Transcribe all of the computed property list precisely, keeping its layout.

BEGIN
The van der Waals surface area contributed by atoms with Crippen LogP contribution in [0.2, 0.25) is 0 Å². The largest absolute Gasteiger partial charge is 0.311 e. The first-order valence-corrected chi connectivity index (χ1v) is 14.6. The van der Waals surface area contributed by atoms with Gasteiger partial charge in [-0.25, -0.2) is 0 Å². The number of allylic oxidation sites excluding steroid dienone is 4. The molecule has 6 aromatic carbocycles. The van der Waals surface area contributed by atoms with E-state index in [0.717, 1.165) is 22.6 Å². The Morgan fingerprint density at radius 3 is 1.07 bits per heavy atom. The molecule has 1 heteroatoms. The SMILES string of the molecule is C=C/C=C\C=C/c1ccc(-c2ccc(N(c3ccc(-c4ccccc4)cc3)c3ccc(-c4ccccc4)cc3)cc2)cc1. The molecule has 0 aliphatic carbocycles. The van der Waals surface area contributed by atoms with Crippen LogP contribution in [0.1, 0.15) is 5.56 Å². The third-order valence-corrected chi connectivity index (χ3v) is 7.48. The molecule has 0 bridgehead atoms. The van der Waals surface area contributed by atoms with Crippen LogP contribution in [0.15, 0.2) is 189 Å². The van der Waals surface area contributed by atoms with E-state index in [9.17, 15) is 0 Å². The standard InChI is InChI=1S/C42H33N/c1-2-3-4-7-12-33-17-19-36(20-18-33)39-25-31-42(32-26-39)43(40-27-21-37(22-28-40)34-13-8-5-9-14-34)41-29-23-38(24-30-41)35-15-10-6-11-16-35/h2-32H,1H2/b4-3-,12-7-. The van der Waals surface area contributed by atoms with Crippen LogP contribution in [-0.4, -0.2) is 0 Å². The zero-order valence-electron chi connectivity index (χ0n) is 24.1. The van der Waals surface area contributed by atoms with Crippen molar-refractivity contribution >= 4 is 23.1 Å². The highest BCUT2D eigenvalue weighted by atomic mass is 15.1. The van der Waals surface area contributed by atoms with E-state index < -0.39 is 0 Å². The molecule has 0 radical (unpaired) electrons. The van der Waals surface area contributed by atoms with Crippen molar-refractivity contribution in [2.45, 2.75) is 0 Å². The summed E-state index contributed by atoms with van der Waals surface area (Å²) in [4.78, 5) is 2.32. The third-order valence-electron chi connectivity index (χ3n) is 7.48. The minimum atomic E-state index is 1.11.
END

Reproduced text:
The van der Waals surface area contributed by atoms with Crippen LogP contribution in [0.2, 0.25) is 0 Å². The largest absolute Gasteiger partial charge is 0.311 e. The first-order valence-corrected chi connectivity index (χ1v) is 14.6. The van der Waals surface area contributed by atoms with Gasteiger partial charge in [-0.25, -0.2) is 0 Å². The number of allylic oxidation sites excluding steroid dienone is 4. The molecule has 6 aromatic carbocycles. The van der Waals surface area contributed by atoms with E-state index in [0.717, 1.165) is 22.6 Å². The Morgan fingerprint density at radius 3 is 1.07 bits per heavy atom. The molecule has 1 heteroatoms. The SMILES string of the molecule is C=C/C=C\C=C/c1ccc(-c2ccc(N(c3ccc(-c4ccccc4)cc3)c3ccc(-c4ccccc4)cc3)cc2)cc1. The molecule has 0 aliphatic carbocycles. The van der Waals surface area contributed by atoms with Crippen LogP contribution in [0.1, 0.15) is 5.56 Å². The third-order valence-corrected chi connectivity index (χ3v) is 7.48. The molecule has 0 bridgehead atoms. The van der Waals surface area contributed by atoms with Crippen LogP contribution in [0.15, 0.2) is 189 Å². The van der Waals surface area contributed by atoms with E-state index in [9.17, 15) is 0 Å². The standard InChI is InChI=1S/C42H33N/c1-2-3-4-7-12-33-17-19-36(20-18-33)39-25-31-42(32-26-39)43(40-27-21-37(22-28-40)34-13-8-5-9-14-34)41-29-23-38(24-30-41)35-15-10-6-11-16-35/h2-32H,1H2/b4-3-,12-7-. The van der Waals surface area contributed by atoms with Crippen LogP contribution in [-0.4, -0.2) is 0 Å². The zero-order valence-electron chi connectivity index (χ0n) is 24.1. The van der Waals surface area contributed by atoms with Crippen molar-refractivity contribution >= 4 is 23.1 Å². The highest BCUT2D eigenvalue weighted by atomic mass is 15.1. The van der Waals surface area contributed by atoms with E-state index < -0.39 is 0 Å². The molecule has 0 radical (unpaired) electrons. The van der Waals surface area contributed by atoms with Crippen molar-refractivity contribution in [2.45, 2.75) is 0 Å². The summed E-state index contributed by atoms with van der Waals surface area (Å²) in [4.78, 5) is 2.32. The third-order valence-electron chi connectivity index (χ3n) is 7.48. The minimum atomic E-state index is 1.11.